WRC Blog

Conserving a Western Icon: A New Initiative on the Mighty Rio Grande

Oct 13th, 2014  |  Written by Western Rivers Conservancy

Conserving a Western Icon: A New Initiative on the Mighty Rio Grande

Few rivers occupy a place in the country’s collective imagination like the Rio Grande. One of the West’s most iconic rivers, the “Brave River of the North” flows for nearly 2,000 miles, from its headwaters in southwestern Colorado’s San Juan Mountains to the Gulf of Mexico. Although much of the lower river has been diverted or impounded by dams, extensive reaches of the upper river remain critical to imperiled fish and wildlife and offer outstanding recreation opportunities. In these upper reaches, Western Rivers Conservancy has secured a rare opportunity to protect an expansive reach of riverland for the benefit of fish, wildlife and people.

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If Given Half a Chance: Protecting and Restoring Catherine Creek

Sep 8th, 2014  |  Written by Jack Williams, Senior Scientist, Trout Unlimited

If Given Half a Chance:  Protecting and Restoring Catherine Creek

How have steelhead and Chinook salmon continued to survive in the upper Columbia and Snake rivers? With all the dams to negotiate, poor water quality to endure, and some degraded spawning habitat once they get there, you don’t know whether to feel sorry for these fish or simply admire their tenacity and resilience. They are survivors…if given half a chance.

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Yurok Stewardship of Klamath’s Blue Creek Bodes Well for Fish

Aug 12th, 2014  |  Written by Peter Moyle

Yurok Stewardship of Klamath’s Blue Creek Bodes Well for Fish

Last summer I had the privilege of camping overnight with members of the Yurok Tribe and Western Rivers Conservancy on Blue Creek, one of California’s loveliest streams and an important cold-water refuge for migrating salmon and steelhead. The creek tumbles down the misty Siskiyou Mountains not far from Redwood National Park. I hiked its banks and snorkeled its pools for a close look at young coho and Chinook salmon. At dusk we...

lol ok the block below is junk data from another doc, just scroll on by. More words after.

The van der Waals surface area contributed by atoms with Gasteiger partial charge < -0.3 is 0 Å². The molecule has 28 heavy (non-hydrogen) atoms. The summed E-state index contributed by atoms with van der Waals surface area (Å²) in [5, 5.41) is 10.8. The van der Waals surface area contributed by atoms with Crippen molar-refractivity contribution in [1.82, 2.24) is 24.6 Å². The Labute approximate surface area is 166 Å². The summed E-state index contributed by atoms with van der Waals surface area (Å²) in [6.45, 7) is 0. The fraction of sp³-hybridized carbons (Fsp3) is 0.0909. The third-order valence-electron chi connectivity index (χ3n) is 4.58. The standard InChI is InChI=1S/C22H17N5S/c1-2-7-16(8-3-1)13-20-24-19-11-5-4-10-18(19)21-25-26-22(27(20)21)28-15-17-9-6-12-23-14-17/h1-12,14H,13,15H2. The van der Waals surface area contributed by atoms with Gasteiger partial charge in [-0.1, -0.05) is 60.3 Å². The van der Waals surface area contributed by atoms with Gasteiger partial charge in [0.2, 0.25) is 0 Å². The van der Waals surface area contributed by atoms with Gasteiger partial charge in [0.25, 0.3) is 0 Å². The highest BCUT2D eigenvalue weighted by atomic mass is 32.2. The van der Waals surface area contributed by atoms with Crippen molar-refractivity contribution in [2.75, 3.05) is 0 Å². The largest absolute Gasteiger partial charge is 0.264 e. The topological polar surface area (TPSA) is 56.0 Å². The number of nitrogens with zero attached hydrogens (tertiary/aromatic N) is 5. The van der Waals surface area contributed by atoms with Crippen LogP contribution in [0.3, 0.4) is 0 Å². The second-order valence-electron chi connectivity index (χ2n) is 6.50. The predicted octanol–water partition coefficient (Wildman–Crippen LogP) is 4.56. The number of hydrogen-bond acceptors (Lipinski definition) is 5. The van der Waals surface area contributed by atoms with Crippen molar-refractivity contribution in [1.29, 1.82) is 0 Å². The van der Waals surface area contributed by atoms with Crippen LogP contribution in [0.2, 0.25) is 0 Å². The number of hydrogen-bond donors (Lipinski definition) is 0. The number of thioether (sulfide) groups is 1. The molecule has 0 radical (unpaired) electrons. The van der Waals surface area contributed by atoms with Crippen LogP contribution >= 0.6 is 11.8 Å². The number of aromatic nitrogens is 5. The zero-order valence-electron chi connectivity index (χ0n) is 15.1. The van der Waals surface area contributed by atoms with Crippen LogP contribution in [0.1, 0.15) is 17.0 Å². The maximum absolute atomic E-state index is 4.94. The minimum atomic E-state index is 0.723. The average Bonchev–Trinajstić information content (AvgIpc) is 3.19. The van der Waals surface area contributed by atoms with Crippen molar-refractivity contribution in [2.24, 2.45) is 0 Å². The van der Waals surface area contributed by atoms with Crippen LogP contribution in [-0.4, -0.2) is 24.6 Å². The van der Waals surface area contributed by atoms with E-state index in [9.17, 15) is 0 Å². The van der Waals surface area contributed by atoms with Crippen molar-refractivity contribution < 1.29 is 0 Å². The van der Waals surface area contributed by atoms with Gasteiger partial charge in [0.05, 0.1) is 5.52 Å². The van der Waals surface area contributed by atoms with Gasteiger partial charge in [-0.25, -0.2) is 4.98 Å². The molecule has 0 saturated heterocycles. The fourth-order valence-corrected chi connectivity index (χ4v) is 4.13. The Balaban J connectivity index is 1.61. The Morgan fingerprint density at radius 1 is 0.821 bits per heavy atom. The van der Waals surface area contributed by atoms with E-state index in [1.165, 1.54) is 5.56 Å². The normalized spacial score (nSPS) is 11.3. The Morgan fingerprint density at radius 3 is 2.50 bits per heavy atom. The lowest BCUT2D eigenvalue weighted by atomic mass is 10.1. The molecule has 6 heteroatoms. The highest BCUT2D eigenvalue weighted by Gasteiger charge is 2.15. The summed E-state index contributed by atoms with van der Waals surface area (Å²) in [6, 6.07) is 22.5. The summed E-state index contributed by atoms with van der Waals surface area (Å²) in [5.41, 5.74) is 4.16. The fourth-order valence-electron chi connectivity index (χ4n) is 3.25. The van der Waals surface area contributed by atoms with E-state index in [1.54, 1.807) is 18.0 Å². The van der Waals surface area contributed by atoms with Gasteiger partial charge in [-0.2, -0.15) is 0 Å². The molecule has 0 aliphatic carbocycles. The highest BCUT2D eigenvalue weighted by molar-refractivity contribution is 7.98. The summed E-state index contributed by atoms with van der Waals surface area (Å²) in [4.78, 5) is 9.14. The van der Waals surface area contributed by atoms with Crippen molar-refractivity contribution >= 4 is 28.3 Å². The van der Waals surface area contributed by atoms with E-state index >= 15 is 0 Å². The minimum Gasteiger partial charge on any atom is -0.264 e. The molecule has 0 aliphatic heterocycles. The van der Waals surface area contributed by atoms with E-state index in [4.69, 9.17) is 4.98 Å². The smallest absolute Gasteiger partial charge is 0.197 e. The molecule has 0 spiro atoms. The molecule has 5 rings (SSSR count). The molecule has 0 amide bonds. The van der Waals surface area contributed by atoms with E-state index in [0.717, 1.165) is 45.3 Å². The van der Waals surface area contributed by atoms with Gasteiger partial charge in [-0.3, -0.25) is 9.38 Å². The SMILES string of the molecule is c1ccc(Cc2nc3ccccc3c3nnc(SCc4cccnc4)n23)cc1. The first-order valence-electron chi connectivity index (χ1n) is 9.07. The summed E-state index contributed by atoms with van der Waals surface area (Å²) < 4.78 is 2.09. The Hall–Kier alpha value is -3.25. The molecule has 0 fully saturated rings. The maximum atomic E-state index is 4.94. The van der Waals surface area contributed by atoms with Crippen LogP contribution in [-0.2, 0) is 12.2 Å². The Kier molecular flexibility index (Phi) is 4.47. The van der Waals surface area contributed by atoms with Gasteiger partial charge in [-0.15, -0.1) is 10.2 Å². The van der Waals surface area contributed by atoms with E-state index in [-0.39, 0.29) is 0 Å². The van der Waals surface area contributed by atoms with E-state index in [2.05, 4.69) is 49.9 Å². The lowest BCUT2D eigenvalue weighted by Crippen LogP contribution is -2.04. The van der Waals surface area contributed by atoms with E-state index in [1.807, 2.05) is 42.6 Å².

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Conserving a Lifeline for the John Day River

Jul 7th, 2014  |  Written by Western Rivers Conservancy

Conserving a Lifeline for the John Day River

We are thrilled to announce a new conservation project on the John Day River. Western Rivers Conservancy recently embarked on a land acquisition that will revive the largest cold-water tributary to the lower river: Thirtymile Creek. Our effort at Thirtymile will improve some of the most important summer steelhead habitat in the John Day system and forever protect a public access point that is cherished by anglers, hunters and boaters from around the Pacific Northwest. Our acquisition of these lands will also improve habitat for spring Chinook and California bighorn sheep.

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Redband Trout, a Scenic Trail and Wetlands in "The Wedge"

Jul 1st, 2014  |  Written by Western Rivers Conservancy

Redband Trout, a Scenic Trail and Wetlands in

Big Sheep Creek is an appropriate name for this Columbia River tributary in remote northeast Washington. After flowing out of the Monashee Mountains on the Canadian border, the creek winds through an area known as “the Wedge,” a prime movement corridor for large mammals traveling between the United States and Canada. Caribou, moose, grizzly, Canada lynx, Rocky Mountain elk, wolverine and the creek’s namesake bighorn sheep all inhabit in the area. And they depend on Big Sheep Creek for the excellent habitat it provides.

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